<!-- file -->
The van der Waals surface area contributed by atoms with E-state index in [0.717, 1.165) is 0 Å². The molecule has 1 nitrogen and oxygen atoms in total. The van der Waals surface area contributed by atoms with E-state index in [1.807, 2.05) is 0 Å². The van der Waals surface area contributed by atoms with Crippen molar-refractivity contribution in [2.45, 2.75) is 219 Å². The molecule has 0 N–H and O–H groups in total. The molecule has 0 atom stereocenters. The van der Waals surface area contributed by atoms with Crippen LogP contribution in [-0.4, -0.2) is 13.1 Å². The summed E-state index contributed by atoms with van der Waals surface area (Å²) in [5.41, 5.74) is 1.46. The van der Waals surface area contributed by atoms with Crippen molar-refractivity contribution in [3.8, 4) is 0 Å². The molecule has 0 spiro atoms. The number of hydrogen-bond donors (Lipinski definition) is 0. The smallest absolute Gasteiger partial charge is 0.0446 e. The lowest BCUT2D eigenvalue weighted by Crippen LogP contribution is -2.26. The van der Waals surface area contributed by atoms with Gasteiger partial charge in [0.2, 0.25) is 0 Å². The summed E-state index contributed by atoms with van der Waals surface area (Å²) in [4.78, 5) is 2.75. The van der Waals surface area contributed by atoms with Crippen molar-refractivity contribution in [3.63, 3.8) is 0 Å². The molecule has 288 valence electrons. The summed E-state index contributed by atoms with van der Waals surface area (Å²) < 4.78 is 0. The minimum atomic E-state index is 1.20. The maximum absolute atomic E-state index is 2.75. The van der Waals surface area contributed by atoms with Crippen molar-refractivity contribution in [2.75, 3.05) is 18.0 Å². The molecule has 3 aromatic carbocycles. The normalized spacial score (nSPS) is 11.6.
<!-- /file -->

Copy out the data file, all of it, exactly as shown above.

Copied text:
The van der Waals surface area contributed by atoms with E-state index in [0.717, 1.165) is 0 Å². The molecule has 1 nitrogen and oxygen atoms in total. The van der Waals surface area contributed by atoms with E-state index in [1.807, 2.05) is 0 Å². The van der Waals surface area contributed by atoms with Crippen molar-refractivity contribution in [2.45, 2.75) is 219 Å². The molecule has 0 N–H and O–H groups in total. The molecule has 0 atom stereocenters. The van der Waals surface area contributed by atoms with Crippen LogP contribution in [-0.4, -0.2) is 13.1 Å². The summed E-state index contributed by atoms with van der Waals surface area (Å²) in [5.41, 5.74) is 1.46. The van der Waals surface area contributed by atoms with Crippen molar-refractivity contribution in [3.8, 4) is 0 Å². The molecule has 0 spiro atoms. The number of hydrogen-bond donors (Lipinski definition) is 0. The smallest absolute Gasteiger partial charge is 0.0446 e. The lowest BCUT2D eigenvalue weighted by Crippen LogP contribution is -2.26. The van der Waals surface area contributed by atoms with Gasteiger partial charge in [0.2, 0.25) is 0 Å². The summed E-state index contributed by atoms with van der Waals surface area (Å²) in [4.78, 5) is 2.75. The van der Waals surface area contributed by atoms with Crippen molar-refractivity contribution in [3.63, 3.8) is 0 Å². The molecule has 288 valence electrons. The summed E-state index contributed by atoms with van der Waals surface area (Å²) < 4.78 is 0. The minimum atomic E-state index is 1.20. The maximum absolute atomic E-state index is 2.75. The van der Waals surface area contributed by atoms with Crippen molar-refractivity contribution in [2.75, 3.05) is 18.0 Å². The molecule has 3 aromatic carbocycles. The normalized spacial score (nSPS) is 11.6.